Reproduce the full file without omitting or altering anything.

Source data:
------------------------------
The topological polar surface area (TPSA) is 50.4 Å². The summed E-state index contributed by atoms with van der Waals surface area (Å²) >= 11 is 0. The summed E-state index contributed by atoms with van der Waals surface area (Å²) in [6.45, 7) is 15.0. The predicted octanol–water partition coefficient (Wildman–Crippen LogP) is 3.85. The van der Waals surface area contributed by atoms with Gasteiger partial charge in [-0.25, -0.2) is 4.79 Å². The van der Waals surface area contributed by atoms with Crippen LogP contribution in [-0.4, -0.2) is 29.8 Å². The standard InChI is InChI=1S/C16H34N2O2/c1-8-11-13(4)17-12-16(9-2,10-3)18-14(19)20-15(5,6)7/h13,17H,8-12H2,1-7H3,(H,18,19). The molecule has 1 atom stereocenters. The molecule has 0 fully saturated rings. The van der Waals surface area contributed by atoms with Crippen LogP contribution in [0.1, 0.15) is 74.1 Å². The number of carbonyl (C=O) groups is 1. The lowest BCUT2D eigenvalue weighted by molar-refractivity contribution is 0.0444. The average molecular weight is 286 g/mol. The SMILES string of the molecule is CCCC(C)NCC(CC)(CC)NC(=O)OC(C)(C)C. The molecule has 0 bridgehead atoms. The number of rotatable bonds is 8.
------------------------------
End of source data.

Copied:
The topological polar surface area (TPSA) is 50.4 Å². The summed E-state index contributed by atoms with van der Waals surface area (Å²) >= 11 is 0. The summed E-state index contributed by atoms with van der Waals surface area (Å²) in [6.45, 7) is 15.0. The predicted octanol–water partition coefficient (Wildman–Crippen LogP) is 3.85. The van der Waals surface area contributed by atoms with Gasteiger partial charge in [-0.25, -0.2) is 4.79 Å². The van der Waals surface area contributed by atoms with Crippen LogP contribution in [-0.4, -0.2) is 29.8 Å². The standard InChI is InChI=1S/C16H34N2O2/c1-8-11-13(4)17-12-16(9-2,10-3)18-14(19)20-15(5,6)7/h13,17H,8-12H2,1-7H3,(H,18,19). The molecule has 1 atom stereocenters. The molecule has 0 fully saturated rings. The van der Waals surface area contributed by atoms with Crippen LogP contribution in [0.1, 0.15) is 74.1 Å². The number of carbonyl (C=O) groups is 1. The lowest BCUT2D eigenvalue weighted by molar-refractivity contribution is 0.0444. The average molecular weight is 286 g/mol. The SMILES string of the molecule is CCCC(C)NCC(CC)(CC)NC(=O)OC(C)(C)C. The molecule has 0 bridgehead atoms. The number of rotatable bonds is 8.